Hughes L.E.,Australian Museum Research Institute
Zootaxa | Year: 2016
The new species Mallacoota misool is described from the West Macleur Gulf, West Papua. Mallacoota misool sp. nov. is exceptionally similar to the geographically close M. chandaniae Lowry & Springthorpe, 2005 known from the Gulf of Carpentaria in northern Australia and also reported from the South China Sea. Both species have a massive gnathopod 2 propodus defined by two large teeth. Mallacoota misool sp. nov. has the palm medial surface without a dense bunch of seta, which is present in M. chandaniae. Copyright © 2016 Magnolia Press.
Reid A.,Australian Museum Research Institute
Molluscan Research | Year: 2016
Post-mortem drift is a common phenomenon within living shelled cephalopods (Nautilidae, Sepiidae and Spirulidae) and has led to the misinterpretation of geographical ranges in some species. In this study, the distributional ranges of reliably identified cuttlefish and beach-collected sepions (cuttlebones) from the Australian Museum, Museum Victoria and the Museum and Art Gallery of the Northern Territory collections were compared to determine the extent of sepion drift. In 12 of the 24 species examined, the distributions of dry sepions extended beyond the currently known ranges of the living populations as ascertained from the collection of intact animals. In some cases, this was in the order of hundreds of kilometres. These discrepancies are discussed in relation to the known depth ranges of each species, sepion morphology and oceanography. The results suggest that a cautionary approach should be taken in interpreting distributional data, particularly when using electronic databases that are likely to comprise sepion and whole animal locality information. Sepion distributions alone may be indicative of drift outside the true range of a species, or may suggest wider distributions of cuttlefish populations than are currently understood based on available information. Sepion drift is postulated to be the more likely explanation. © 2016 Crown Copyright in the Commonwealth of Australia 2015 Australian Museum Research Institute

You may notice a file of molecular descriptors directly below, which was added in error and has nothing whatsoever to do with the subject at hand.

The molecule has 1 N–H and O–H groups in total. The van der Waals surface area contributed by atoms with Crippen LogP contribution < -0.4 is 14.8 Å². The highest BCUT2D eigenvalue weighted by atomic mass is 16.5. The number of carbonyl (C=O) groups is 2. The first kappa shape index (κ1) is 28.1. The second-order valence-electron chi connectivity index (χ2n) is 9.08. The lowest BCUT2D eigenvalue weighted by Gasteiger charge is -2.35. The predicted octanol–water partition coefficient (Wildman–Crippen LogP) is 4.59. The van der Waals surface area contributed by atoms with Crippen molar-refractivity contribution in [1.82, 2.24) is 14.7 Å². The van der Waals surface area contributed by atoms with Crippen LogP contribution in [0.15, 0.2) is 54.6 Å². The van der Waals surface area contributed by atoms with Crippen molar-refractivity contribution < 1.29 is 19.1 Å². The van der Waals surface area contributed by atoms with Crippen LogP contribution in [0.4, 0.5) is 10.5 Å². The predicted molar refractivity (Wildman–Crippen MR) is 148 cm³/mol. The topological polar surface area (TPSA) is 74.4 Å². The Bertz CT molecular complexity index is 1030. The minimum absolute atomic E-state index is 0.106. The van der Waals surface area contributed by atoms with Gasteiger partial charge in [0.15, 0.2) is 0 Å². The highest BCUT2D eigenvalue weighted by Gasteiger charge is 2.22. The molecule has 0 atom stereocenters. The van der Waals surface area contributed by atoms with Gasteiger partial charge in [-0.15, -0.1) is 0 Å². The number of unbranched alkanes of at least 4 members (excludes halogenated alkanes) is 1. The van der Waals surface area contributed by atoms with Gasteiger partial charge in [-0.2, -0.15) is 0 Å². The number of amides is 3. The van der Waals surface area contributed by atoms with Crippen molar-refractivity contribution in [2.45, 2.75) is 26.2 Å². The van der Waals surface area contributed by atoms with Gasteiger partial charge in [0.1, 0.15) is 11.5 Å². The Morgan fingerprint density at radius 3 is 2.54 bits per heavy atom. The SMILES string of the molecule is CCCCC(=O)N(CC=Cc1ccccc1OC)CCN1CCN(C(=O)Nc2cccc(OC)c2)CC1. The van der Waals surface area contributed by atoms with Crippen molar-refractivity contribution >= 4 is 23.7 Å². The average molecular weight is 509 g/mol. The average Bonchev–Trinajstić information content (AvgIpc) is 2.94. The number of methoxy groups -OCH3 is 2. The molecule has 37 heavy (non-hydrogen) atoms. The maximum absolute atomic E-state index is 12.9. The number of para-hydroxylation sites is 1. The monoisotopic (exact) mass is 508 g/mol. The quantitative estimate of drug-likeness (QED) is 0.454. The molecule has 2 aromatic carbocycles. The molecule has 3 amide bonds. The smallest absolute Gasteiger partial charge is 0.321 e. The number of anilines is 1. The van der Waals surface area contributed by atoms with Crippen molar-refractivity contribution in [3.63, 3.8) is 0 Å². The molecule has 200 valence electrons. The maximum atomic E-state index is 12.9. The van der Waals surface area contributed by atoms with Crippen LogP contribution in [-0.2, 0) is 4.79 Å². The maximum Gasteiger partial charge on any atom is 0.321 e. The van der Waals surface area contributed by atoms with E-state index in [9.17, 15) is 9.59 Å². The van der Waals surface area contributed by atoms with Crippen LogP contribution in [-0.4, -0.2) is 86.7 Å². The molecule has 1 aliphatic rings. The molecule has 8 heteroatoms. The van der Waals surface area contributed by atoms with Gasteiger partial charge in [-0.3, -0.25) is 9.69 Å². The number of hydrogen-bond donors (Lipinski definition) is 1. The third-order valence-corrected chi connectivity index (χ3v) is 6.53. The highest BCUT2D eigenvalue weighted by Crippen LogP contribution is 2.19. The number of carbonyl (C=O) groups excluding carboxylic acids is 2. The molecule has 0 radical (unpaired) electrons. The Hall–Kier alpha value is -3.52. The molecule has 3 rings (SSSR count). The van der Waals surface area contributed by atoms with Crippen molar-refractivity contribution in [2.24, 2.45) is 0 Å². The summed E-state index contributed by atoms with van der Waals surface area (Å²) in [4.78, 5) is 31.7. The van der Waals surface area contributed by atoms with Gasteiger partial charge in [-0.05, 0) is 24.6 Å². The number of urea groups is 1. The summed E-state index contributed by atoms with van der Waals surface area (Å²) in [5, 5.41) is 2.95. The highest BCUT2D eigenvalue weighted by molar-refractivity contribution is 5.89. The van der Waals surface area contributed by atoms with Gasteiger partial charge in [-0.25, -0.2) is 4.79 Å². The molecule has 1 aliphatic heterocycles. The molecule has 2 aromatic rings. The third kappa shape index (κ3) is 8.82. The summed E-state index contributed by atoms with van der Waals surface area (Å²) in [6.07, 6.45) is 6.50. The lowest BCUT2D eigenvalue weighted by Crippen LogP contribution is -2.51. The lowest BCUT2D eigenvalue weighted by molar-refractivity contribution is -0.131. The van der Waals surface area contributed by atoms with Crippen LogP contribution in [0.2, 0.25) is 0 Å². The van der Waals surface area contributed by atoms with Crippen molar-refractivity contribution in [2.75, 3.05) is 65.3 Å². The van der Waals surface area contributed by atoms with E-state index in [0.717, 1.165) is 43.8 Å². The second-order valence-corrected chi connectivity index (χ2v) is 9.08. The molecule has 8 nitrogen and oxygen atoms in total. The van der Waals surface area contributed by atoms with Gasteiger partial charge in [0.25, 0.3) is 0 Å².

Parapar J.,University of La Coruna |
Hutchings P.A.,Australian Museum Research Institute
Journal of the Marine Biological Association of the United Kingdom | Year: 2015
Terebellides stroemii Sars, 1835, the type species of the genus, was originally described from the south-west coast of Norway. Over the past 170 plus years this species has been reported from around the world often without a detailed description; in some cases, schematic illustrations of the anterior end with the distinctive branchiae were given. Identifications were likely based mainly on the branchiae consisting of 4-5 lobes but recent work has shown that this character alone has led to misidentifications and confusion of a number of morphologically similar species. Michael Sars (1835) did not designate type specimens for this species. In order to provide an accurate definition of the genus it is necessary to redescribe and characterize the type species including the designation of a neotype. This will provide a baseline against which the potentially undescribed sibling species in the area can be compared and fully described. A large collection of specimens identified as T. stroemii from locations along the coasts of Norway was studied in the Natural History Museum, University of Oslo. This has prompted us to locate material collected by M. Sars (1835) from the vicinity of the type locality and to designate a neotype and provide a comprehensive description of the type species of the genus. © 2014 Marine Biological Association of the United Kingdom.